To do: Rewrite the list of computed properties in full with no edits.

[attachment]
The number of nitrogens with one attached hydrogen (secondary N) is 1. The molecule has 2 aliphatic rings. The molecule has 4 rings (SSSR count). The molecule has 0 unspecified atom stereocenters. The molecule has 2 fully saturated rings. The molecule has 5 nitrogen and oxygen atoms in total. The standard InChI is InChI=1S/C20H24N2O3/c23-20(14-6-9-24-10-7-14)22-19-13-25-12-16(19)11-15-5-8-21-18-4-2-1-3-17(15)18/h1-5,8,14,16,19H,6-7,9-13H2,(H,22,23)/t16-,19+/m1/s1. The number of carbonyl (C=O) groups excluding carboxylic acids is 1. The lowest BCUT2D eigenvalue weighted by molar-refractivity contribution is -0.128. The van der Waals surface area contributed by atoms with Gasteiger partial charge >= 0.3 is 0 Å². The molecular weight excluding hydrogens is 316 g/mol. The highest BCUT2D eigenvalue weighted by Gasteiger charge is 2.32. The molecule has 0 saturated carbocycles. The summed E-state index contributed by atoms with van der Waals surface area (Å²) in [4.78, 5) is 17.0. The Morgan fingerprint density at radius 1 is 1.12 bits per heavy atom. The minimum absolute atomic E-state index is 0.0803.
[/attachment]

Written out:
The number of nitrogens with one attached hydrogen (secondary N) is 1. The molecule has 2 aliphatic rings. The molecule has 4 rings (SSSR count). The molecule has 0 unspecified atom stereocenters. The molecule has 2 fully saturated rings. The molecule has 5 nitrogen and oxygen atoms in total. The standard InChI is InChI=1S/C20H24N2O3/c23-20(14-6-9-24-10-7-14)22-19-13-25-12-16(19)11-15-5-8-21-18-4-2-1-3-17(15)18/h1-5,8,14,16,19H,6-7,9-13H2,(H,22,23)/t16-,19+/m1/s1. The number of carbonyl (C=O) groups excluding carboxylic acids is 1. The lowest BCUT2D eigenvalue weighted by molar-refractivity contribution is -0.128. The van der Waals surface area contributed by atoms with Gasteiger partial charge >= 0.3 is 0 Å². The molecular weight excluding hydrogens is 316 g/mol. The highest BCUT2D eigenvalue weighted by Gasteiger charge is 2.32. The molecule has 0 saturated carbocycles. The summed E-state index contributed by atoms with van der Waals surface area (Å²) in [4.78, 5) is 17.0. The Morgan fingerprint density at radius 1 is 1.12 bits per heavy atom. The minimum absolute atomic E-state index is 0.0803.